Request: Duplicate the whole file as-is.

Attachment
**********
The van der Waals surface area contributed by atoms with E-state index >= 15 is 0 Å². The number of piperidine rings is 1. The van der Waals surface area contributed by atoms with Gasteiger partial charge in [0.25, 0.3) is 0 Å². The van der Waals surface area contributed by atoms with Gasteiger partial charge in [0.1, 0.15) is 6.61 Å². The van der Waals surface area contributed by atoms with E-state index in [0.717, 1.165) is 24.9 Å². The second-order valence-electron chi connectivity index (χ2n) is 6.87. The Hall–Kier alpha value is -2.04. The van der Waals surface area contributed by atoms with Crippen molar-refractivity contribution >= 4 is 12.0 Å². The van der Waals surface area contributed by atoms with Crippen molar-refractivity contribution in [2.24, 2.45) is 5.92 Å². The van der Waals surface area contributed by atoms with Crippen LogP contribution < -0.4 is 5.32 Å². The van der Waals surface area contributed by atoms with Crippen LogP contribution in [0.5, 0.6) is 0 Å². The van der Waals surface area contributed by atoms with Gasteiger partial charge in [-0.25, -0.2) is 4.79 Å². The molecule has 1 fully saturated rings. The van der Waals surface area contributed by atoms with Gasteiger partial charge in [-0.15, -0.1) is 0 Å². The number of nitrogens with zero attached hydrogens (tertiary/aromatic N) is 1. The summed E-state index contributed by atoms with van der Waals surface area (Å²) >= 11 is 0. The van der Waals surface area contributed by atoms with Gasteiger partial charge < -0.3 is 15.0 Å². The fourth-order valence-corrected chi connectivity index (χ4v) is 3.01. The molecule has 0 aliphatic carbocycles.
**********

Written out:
The van der Waals surface area contributed by atoms with E-state index >= 15 is 0 Å². The number of piperidine rings is 1. The van der Waals surface area contributed by atoms with Gasteiger partial charge in [0.25, 0.3) is 0 Å². The van der Waals surface area contributed by atoms with Gasteiger partial charge in [0.1, 0.15) is 6.61 Å². The van der Waals surface area contributed by atoms with E-state index in [0.717, 1.165) is 24.9 Å². The second-order valence-electron chi connectivity index (χ2n) is 6.87. The Hall–Kier alpha value is -2.04. The van der Waals surface area contributed by atoms with Crippen molar-refractivity contribution >= 4 is 12.0 Å². The van der Waals surface area contributed by atoms with Crippen molar-refractivity contribution in [2.24, 2.45) is 5.92 Å². The van der Waals surface area contributed by atoms with Crippen LogP contribution < -0.4 is 5.32 Å². The van der Waals surface area contributed by atoms with Crippen LogP contribution in [0.5, 0.6) is 0 Å². The van der Waals surface area contributed by atoms with Gasteiger partial charge in [-0.25, -0.2) is 4.79 Å². The molecule has 1 fully saturated rings. The van der Waals surface area contributed by atoms with Gasteiger partial charge in [-0.15, -0.1) is 0 Å². The number of nitrogens with zero attached hydrogens (tertiary/aromatic N) is 1. The summed E-state index contributed by atoms with van der Waals surface area (Å²) >= 11 is 0. The van der Waals surface area contributed by atoms with Gasteiger partial charge < -0.3 is 15.0 Å². The fourth-order valence-corrected chi connectivity index (χ4v) is 3.01. The molecule has 0 aliphatic carbocycles.